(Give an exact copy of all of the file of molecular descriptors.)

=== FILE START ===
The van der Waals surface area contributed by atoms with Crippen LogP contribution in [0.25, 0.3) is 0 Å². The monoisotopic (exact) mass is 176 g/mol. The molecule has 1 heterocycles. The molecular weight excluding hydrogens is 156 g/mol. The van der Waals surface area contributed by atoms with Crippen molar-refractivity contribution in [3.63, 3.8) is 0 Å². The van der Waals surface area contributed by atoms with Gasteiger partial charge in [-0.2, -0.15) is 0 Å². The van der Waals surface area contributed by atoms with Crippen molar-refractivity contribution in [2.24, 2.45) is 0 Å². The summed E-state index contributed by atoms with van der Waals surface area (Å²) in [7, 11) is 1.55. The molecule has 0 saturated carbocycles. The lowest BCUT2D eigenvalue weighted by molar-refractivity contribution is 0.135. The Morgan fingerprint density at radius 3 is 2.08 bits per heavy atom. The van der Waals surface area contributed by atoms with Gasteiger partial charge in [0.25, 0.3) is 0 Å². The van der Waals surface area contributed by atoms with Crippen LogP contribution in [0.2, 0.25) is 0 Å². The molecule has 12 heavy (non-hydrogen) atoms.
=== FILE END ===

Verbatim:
The van der Waals surface area contributed by atoms with Crippen LogP contribution in [0.25, 0.3) is 0 Å². The monoisotopic (exact) mass is 176 g/mol. The molecule has 1 heterocycles. The molecular weight excluding hydrogens is 156 g/mol. The van der Waals surface area contributed by atoms with Crippen molar-refractivity contribution in [3.63, 3.8) is 0 Å². The van der Waals surface area contributed by atoms with Gasteiger partial charge in [-0.2, -0.15) is 0 Å². The van der Waals surface area contributed by atoms with Crippen molar-refractivity contribution in [2.24, 2.45) is 0 Å². The summed E-state index contributed by atoms with van der Waals surface area (Å²) in [7, 11) is 1.55. The molecule has 0 saturated carbocycles. The lowest BCUT2D eigenvalue weighted by molar-refractivity contribution is 0.135. The Morgan fingerprint density at radius 3 is 2.08 bits per heavy atom. The van der Waals surface area contributed by atoms with Gasteiger partial charge in [0.25, 0.3) is 0 Å². The van der Waals surface area contributed by atoms with Crippen LogP contribution in [0.2, 0.25) is 0 Å². The molecule has 12 heavy (non-hydrogen) atoms.